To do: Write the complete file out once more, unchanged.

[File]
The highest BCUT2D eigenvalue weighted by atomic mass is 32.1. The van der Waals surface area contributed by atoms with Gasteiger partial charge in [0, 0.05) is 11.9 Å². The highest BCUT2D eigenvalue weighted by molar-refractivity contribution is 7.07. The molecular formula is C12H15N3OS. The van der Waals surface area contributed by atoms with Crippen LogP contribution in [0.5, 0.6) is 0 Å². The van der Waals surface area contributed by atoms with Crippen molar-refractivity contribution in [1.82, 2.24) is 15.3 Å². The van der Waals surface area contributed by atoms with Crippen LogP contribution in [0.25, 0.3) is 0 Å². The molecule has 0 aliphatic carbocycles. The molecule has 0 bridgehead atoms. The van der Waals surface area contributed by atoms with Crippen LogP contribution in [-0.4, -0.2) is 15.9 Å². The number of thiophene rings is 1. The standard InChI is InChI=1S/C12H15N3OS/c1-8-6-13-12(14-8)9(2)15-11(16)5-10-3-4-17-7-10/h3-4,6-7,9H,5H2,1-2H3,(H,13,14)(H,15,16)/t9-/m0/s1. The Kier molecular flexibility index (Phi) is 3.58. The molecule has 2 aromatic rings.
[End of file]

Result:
The highest BCUT2D eigenvalue weighted by atomic mass is 32.1. The van der Waals surface area contributed by atoms with Gasteiger partial charge in [0, 0.05) is 11.9 Å². The highest BCUT2D eigenvalue weighted by molar-refractivity contribution is 7.07. The molecular formula is C12H15N3OS. The van der Waals surface area contributed by atoms with Crippen LogP contribution in [0.5, 0.6) is 0 Å². The van der Waals surface area contributed by atoms with Crippen molar-refractivity contribution in [1.82, 2.24) is 15.3 Å². The van der Waals surface area contributed by atoms with Crippen LogP contribution in [0.25, 0.3) is 0 Å². The molecule has 0 aliphatic carbocycles. The molecule has 0 bridgehead atoms. The van der Waals surface area contributed by atoms with Crippen LogP contribution in [-0.4, -0.2) is 15.9 Å². The number of thiophene rings is 1. The standard InChI is InChI=1S/C12H15N3OS/c1-8-6-13-12(14-8)9(2)15-11(16)5-10-3-4-17-7-10/h3-4,6-7,9H,5H2,1-2H3,(H,13,14)(H,15,16)/t9-/m0/s1. The Kier molecular flexibility index (Phi) is 3.58. The molecule has 2 aromatic rings.